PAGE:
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Risk, commitment and trade-off

From the previous steps, you have seen that firms have the dilemma of choosing between cost leadership and differentiation.

Jeff Bezos, the CEO of Amazon, is quoted to have said:

There are two kinds of retailers: those folks who work to figure how to charge more, and companies that work to figure how to charge less, and we are going to be the second.

(Jeff Bezos n.d.)

You may not view Amazon as a cost leader but that’s another conversation to be had.

Later on in this programe, we will study how firms who sought to pursue cost leadership and differentiation simultaneously lost market share because they were ‘stuck in the middle’. Why is it imperative to commit to cost leadership or differentiation? Because resources are finite and there are risks in deploying them, as well as commitments that may not easily be reversed when resources are deployed. Therefore, well-managed organisations ‘trade-off’ alternative strategies to lower costs and increase profit margins.

On the one hand, risk in the deployment of resources is a function of two things – uncertainty and impact. Uncertainty is the likelihood of a particular event occurring, and impact is the (often negative) consequence it will have if it does occur.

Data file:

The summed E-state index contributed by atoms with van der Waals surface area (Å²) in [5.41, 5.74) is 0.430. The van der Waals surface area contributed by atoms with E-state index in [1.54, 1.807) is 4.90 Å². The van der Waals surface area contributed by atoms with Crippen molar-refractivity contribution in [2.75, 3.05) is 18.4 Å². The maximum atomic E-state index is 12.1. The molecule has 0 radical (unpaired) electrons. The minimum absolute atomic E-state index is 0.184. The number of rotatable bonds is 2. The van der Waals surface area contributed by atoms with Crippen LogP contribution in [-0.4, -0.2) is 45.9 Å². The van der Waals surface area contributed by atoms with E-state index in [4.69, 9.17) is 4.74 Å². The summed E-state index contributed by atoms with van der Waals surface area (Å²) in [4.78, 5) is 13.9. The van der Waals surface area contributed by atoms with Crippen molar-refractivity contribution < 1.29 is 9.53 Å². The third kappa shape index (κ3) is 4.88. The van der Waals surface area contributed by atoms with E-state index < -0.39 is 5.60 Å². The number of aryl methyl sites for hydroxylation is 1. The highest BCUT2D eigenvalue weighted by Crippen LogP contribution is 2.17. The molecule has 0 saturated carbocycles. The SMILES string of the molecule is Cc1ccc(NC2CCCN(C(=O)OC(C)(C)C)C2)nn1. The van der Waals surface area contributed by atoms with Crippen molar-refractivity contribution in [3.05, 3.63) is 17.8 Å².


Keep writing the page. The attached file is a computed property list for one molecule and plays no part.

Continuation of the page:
On the other hand, commitment is the deployment of resources such as personnel, money and organisational time for the purpose of strategy execution. When risk and commitment are considered, organisations are in a position of seeking trade-offs.

A trade-off means forgoing one strategy in favour of another because it is impossible to do everything due to limited resources. For example, Southwest Airlines chose to focus on the domestic US travel market and forfeited opportunities in international destinations. Fortunately, it has been a prudent trade-off.

The paradox of making a commitment by organisations is that it reduces flexibility because resources are locked in and unavailable to alternative strategies. To manage this paradox, organisations take a staggered approach to investment.

For example, several oil companies have acquired small businesses in the renewable energy sector in order to prepare for a carbon-free future while profiting from petroleum-based products that are still mainstream. Even though such a ‘staggered approach’ may prove effective, there is still a need to make a firm commitment because:

  • Without substantial investment of time, money and people, the firm is unable to deliver value that cannot be easily and quickly copied by competitors.
  • Making a substantial commitment galvanises stakeholders on the direction of travel and the place of the organisation within the industry. It may even repel competitors.

In the table below, we outline some of the dilemmas and trade-offs facing organisations including flexibility or commitment, diversification or focus, control or empowerment and global or local responsiveness.

Trade-off On the one hand… But on the other hand…